The cause of ulcerative colitis is unknown. People with this condition have problems with the immune system. However, it is not clear if immune problems cause this illness. Stress and certain foods can trigger symptoms, but they do not cause ulcerative colitis.
Ulcerative colitis may affect any age group. There are peaks at ages 15 to 30 and then again at ages 50 to 70.
The disease can begin in the rectal area. It may involve the entire large intestine over time. It may also start in the rectum and other parts of the large intestine at the same time.
Risk factors include a family history of ulcerative colitis or other autoimmune diseases, or Jewish ancestry.
The symptoms can be more or less severe. They may start slowly or suddenly. Half of people only have mild symptoms. Others have more severe attacks that occur more often. Many factors can lead to attacks.
Symptoms may include:
Pain in the abdomen (belly area) and cramping.
A gurgling or splashing sound heard over the intestine.
Blood and possibly pus in the stools.
Diarrhea, from only a few episodes to very often.
Feeling that you need to pass stools, even though your bowels are already empty. It may involve straining, pain, and cramping (tenesmus).
Children's growth may slow.
Other symptoms that may occur with ulcerative colitis include the following:
Other tests that may be done to help diagnose this condition include:
Complete blood count (CBC)
C-reactive protein (CRP)
Erythrocyte sedimentation rate (ESR)
The goals of treatment are to:
Control the acute attacks
Prevent repeated attacks
Help the colon heal
During a severe episode, you may need to be treated in the hospital for severe attacks. Your doctor may prescribe corticosteroids. You may be given nutrients through a vein (IV line).
DIET AND NUTRITION
Certain types of foods may worsen diarrhea and gas symptoms. This problem may be more severe during times of active disease. Diet suggestions include:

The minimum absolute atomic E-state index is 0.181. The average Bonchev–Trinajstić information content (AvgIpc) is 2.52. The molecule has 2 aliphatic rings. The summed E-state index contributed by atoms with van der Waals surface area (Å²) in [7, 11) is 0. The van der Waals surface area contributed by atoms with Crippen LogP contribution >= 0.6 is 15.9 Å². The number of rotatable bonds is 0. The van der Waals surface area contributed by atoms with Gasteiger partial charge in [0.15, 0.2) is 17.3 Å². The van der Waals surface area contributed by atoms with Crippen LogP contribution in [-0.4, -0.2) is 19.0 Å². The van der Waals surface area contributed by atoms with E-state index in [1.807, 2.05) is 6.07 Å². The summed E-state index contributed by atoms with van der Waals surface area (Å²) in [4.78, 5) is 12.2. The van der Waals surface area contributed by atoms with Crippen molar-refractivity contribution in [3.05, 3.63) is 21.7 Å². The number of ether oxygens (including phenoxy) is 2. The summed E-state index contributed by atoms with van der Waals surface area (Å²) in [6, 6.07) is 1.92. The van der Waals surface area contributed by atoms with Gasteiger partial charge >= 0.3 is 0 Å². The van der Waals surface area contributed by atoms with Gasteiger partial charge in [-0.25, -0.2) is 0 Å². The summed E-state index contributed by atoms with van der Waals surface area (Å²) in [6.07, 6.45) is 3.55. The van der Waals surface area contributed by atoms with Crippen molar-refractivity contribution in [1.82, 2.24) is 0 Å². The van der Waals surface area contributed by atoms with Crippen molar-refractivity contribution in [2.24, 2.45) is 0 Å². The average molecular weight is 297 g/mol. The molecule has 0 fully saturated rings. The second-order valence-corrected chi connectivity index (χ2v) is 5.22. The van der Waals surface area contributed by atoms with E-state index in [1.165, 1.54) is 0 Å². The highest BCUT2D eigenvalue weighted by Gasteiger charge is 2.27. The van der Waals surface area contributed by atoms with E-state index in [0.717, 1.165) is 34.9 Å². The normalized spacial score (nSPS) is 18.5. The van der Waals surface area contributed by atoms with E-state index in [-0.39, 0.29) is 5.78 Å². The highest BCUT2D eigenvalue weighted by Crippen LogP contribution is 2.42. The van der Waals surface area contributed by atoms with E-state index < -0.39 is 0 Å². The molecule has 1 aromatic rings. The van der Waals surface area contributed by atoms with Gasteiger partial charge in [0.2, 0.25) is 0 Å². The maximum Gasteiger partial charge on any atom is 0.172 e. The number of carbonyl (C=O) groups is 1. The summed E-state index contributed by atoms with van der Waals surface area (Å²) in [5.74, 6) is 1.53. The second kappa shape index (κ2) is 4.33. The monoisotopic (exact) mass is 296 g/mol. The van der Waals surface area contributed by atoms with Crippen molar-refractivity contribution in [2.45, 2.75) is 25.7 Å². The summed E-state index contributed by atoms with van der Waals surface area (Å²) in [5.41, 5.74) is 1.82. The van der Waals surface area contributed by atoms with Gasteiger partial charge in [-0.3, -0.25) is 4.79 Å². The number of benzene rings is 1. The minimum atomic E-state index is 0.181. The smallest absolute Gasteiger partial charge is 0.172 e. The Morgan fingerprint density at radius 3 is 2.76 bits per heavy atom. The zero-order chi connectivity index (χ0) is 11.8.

Eat small amounts of food throughout the day.
Drink plenty of water (drink small amounts throughout the day).
Avoid high-fiber foods (bran, beans, nuts, seeds, and popcorn).
Avoid fatty, greasy or fried foods and sauces (butter, margarine, and heavy cream).
Limit milk products if you are lactose intolerant. Dairy products are a good source of protein and calcium.
You may feel worried, embarrassed, or even sad or depressed about having a bowel accident. Other stressful events in your life, such as moving, or losing a job or a loved one can cause worsening of digestive problems.
Ask your health care provider for tips on your to manage your stress.
Medicines that may be used to decrease the number of attacks include:
5-aminosalicylates such as mesalamine or sulfasalazine, which can help control moderate symptoms. Some forms of the drug are taken by mouth; others must be inserted into the rectum.
Medicines to quiet the immune system.
Corticosteroids such as prednisone. They may be taken by mouth during a flare-up or inserted into the rectum.
Biologic therapy, if you do not respond to other drugs.
Acetaminophen (Tylenol) may help relieve mild pain. Avoid drugs such as aspirin, ibuprofen (Advil, Motrin), or naproxen (Aleve, Naprosyn). These can make your symptoms worse.
Surgery to remove the colon will cure ulcerative colitis and removes the threat of colon cancer. You may need surgery if you have:
Colitis that does not respond to complete medical therapy
Changes in the lining of the colon that can lead to cancer
Severe problems, such as rupture of the colon, severe bleeding, or toxic megacolon
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Subodh K. Lal, MD, gastroenterologist at Gastrointestinal Specialists of Georgia, Austell, GA. Review provided by VeriMed Healthcare Network. Also reviewed by David Zieve, MD, MHA, Isla Ogilvie, PhD, and the A.D.A.M. Editorial team.